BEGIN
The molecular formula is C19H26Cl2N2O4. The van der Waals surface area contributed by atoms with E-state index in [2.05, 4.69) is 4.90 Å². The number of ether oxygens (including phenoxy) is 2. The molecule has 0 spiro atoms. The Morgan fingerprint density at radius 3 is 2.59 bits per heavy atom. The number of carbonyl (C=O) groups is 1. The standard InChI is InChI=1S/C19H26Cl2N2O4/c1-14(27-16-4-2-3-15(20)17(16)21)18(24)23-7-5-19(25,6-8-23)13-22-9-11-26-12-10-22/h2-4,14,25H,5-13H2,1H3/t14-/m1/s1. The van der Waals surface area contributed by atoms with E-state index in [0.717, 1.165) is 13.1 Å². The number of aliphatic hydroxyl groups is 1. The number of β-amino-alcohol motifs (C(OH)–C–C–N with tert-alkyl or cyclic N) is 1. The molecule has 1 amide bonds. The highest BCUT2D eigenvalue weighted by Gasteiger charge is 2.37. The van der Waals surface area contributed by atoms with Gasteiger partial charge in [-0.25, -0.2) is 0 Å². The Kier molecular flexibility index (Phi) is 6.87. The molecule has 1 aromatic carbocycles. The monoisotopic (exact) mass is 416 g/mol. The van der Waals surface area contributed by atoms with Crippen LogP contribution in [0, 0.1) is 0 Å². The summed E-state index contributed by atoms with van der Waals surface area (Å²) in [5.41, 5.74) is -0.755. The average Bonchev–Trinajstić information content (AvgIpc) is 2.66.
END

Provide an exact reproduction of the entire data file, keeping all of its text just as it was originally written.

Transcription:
The molecular formula is C19H26Cl2N2O4. The van der Waals surface area contributed by atoms with E-state index in [2.05, 4.69) is 4.90 Å². The number of ether oxygens (including phenoxy) is 2. The molecule has 0 spiro atoms. The Morgan fingerprint density at radius 3 is 2.59 bits per heavy atom. The number of carbonyl (C=O) groups is 1. The standard InChI is InChI=1S/C19H26Cl2N2O4/c1-14(27-16-4-2-3-15(20)17(16)21)18(24)23-7-5-19(25,6-8-23)13-22-9-11-26-12-10-22/h2-4,14,25H,5-13H2,1H3/t14-/m1/s1. The van der Waals surface area contributed by atoms with E-state index in [0.717, 1.165) is 13.1 Å². The number of aliphatic hydroxyl groups is 1. The number of β-amino-alcohol motifs (C(OH)–C–C–N with tert-alkyl or cyclic N) is 1. The molecule has 1 amide bonds. The highest BCUT2D eigenvalue weighted by Gasteiger charge is 2.37. The van der Waals surface area contributed by atoms with Gasteiger partial charge in [-0.25, -0.2) is 0 Å². The Kier molecular flexibility index (Phi) is 6.87. The molecule has 1 aromatic carbocycles. The monoisotopic (exact) mass is 416 g/mol. The van der Waals surface area contributed by atoms with Crippen LogP contribution in [0, 0.1) is 0 Å². The summed E-state index contributed by atoms with van der Waals surface area (Å²) in [5.41, 5.74) is -0.755. The average Bonchev–Trinajstić information content (AvgIpc) is 2.66.